Investigations Unearth Systemic Corruption in K-12 School Leadership—and Students and Teachers Lose Out
Much of the blame lies with an education reform movement that has exhorted schools to operate more like businesses and mimic corporate hiring processes.
By Jeff Bryant
Revelations of corruption in business and government are becoming an everyday affair, with example after example of people in leadership positions using elevated status for personal gain rather than for the public good. The deluge of stories about lying and cheating politicians, industry lobbyists, and corporate executives can lead to easy cynicism about how things work in business and politics.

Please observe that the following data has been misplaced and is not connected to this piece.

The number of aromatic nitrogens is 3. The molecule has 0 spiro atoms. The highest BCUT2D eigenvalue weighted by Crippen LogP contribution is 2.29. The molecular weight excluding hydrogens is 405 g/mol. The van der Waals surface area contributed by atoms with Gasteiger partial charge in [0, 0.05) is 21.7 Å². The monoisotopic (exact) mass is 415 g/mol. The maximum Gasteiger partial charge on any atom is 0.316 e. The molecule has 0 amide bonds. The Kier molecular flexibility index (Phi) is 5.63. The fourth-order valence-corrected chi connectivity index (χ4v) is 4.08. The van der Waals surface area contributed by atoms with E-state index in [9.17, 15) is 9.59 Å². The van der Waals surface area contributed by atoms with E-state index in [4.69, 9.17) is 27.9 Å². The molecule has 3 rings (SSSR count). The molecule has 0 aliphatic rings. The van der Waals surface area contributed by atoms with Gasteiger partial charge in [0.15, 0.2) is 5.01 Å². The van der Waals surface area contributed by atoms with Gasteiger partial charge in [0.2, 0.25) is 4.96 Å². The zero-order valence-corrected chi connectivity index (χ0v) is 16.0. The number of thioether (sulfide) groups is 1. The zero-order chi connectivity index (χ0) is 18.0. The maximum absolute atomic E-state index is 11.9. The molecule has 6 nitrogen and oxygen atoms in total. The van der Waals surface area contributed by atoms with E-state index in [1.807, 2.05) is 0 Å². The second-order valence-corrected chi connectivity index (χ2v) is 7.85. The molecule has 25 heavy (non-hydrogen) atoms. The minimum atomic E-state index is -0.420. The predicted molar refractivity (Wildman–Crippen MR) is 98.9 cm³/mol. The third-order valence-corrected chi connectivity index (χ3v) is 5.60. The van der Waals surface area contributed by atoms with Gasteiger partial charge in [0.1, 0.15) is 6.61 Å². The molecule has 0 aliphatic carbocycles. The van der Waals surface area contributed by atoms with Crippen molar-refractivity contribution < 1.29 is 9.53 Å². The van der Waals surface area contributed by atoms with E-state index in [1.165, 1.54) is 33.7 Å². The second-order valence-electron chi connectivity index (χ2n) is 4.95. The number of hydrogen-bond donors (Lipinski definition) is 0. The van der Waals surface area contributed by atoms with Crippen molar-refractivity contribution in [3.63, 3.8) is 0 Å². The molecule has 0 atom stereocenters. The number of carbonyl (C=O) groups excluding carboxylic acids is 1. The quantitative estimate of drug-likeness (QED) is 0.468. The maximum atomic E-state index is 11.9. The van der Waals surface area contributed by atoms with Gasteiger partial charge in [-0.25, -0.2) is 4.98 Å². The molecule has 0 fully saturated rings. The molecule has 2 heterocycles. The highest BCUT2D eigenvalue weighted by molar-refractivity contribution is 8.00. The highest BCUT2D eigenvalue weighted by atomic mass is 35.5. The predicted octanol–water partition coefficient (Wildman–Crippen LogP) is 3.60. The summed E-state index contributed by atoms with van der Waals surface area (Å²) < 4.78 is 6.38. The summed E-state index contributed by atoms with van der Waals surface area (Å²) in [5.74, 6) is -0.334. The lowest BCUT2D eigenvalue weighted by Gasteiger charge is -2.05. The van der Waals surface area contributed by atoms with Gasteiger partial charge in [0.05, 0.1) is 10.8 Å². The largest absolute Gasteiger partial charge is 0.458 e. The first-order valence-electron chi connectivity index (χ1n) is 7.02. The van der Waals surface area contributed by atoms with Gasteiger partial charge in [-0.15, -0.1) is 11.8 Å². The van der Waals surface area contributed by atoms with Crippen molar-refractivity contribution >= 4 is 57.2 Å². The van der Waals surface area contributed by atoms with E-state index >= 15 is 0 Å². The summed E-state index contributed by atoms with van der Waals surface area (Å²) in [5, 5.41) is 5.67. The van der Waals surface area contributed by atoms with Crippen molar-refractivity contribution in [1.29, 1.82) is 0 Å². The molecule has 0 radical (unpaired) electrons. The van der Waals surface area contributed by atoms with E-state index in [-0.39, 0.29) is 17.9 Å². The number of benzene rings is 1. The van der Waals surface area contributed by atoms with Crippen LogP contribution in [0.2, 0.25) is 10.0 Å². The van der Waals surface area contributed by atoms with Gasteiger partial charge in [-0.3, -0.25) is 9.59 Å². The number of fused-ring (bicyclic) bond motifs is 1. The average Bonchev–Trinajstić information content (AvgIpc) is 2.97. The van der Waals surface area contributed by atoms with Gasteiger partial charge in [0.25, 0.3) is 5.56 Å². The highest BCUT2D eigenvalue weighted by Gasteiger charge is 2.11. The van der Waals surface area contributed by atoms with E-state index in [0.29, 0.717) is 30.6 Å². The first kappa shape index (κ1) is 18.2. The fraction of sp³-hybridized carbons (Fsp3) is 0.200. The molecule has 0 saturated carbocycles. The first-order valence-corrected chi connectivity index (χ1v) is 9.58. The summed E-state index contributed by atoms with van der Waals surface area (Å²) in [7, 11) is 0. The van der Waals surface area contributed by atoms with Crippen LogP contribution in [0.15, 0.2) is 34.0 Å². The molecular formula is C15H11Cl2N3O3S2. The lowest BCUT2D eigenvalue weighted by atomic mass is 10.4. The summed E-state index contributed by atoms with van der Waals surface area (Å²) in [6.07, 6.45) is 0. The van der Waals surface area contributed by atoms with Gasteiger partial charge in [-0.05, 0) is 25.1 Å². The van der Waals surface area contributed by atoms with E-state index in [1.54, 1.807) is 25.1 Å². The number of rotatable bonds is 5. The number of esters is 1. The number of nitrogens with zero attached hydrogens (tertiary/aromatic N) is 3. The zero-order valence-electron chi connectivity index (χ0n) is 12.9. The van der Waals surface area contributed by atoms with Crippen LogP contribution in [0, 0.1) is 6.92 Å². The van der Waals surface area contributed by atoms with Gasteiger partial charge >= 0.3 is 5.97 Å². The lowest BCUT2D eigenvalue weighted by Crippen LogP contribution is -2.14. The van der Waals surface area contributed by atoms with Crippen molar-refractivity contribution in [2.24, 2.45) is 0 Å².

But what about when corruption flourishes in public schools?
A recent series of investigative articles I reported for Our Schools, an education project of the Independent Media Institute, found numerous instances of school purchases and personnel being steered toward decisions that rewarded opportunistic leaders and well-connected companies rather than students and teachers. And even though a number of such exposés suggest systemic corruption, media accounts generally frame these scandals as singular examples of corrupt behavior.